I've been coding a bunch of critters and other things for my metaroom, and working with them is making me wonder something.
A few critters had sprites only facing one way. What I wound up doing was making copies of the individual images facing the other way before throwing both into the sprite file. However, I'm aware there exists a CAOs command, mira, that flips the sprite around in-game.
What I'm wondering is the advantages and disadvantages of each method. Mira is obviously a bit easier to implement, but does it take up more processing power over having images facing both directions in the sprite file? Is there any hidden benefits to using one method over the other? Stuff like that.
MIRA does come with a few disadvantages. For one thing, since it forces the engine to "create" the flipped sprites on the fly, I doubt it's much more efficient for the game itself than just creating the mirrored sprites by hand.
However, there is one obvious drawback to using MIRA: an agent will not appear on any in-game cameras while its sprites are mirrored. For example, if you use MIRA to change the direction a critter faces, that critter will be visible on cameras whenever it is not mirrored, but randomly disappear any time it turns around.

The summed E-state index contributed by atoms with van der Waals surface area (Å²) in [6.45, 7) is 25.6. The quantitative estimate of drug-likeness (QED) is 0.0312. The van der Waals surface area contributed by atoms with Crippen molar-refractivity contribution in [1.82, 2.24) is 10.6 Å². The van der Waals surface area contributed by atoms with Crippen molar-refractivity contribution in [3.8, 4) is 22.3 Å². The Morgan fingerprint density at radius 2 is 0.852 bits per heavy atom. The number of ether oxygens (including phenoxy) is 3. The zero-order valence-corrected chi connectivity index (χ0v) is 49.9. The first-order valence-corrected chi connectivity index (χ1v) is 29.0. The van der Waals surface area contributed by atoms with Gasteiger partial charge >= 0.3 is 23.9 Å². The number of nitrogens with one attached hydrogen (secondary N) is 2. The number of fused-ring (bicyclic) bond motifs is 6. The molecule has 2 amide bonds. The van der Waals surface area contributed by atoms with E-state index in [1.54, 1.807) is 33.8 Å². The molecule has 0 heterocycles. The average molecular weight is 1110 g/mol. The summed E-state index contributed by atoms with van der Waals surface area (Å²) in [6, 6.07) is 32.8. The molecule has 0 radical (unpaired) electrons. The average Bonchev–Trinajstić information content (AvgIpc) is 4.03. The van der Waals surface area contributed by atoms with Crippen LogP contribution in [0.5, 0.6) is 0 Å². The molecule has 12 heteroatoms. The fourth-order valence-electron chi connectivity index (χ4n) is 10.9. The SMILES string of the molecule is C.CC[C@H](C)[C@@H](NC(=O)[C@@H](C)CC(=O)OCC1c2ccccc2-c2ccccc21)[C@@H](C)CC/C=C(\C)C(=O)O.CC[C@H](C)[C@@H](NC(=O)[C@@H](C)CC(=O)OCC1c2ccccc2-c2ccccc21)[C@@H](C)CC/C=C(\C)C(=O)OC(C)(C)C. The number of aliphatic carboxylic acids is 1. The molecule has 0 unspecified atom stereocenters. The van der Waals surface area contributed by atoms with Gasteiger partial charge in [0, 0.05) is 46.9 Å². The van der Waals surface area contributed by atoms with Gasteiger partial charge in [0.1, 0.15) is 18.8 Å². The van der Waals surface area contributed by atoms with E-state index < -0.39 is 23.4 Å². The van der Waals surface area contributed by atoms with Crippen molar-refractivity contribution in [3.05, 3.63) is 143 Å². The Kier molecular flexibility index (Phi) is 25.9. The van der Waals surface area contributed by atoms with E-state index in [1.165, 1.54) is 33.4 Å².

I did not initially notice this issue myself, and used MIRA a lot more frequently before the problem was eventually pointed out to me. I try to use the command more sparingly now, although I do still use it. Being able to "cheat" your way out of drawing mirrored sprites can be very useful in certain situations. I have used it a few times for agents that have a lot of sprites, particularly when I was concerned that they might exceed the 255 sprite limit if I were to include flipped versions*.
* You can, of course, have more than 255 sprites in a sprite file. But the number 255 is used as a special marker to indicate the end of a loop sequence when using the ANIM command; so if you say "ANIM [253 254 255 256 257]", it will reach 255 and then flip out, assuming that it is supposed to continually loop starting on frame 256 of a two-frame animation!
I'm not aware of any other drawbacks to using MIRA, and your mileage may vary as to whether or not the camera detail bothers you. There are definitely some circumstances when it will be more or less noticeable; and of course it becomes a moot point for agents that are invisible to cameras by default.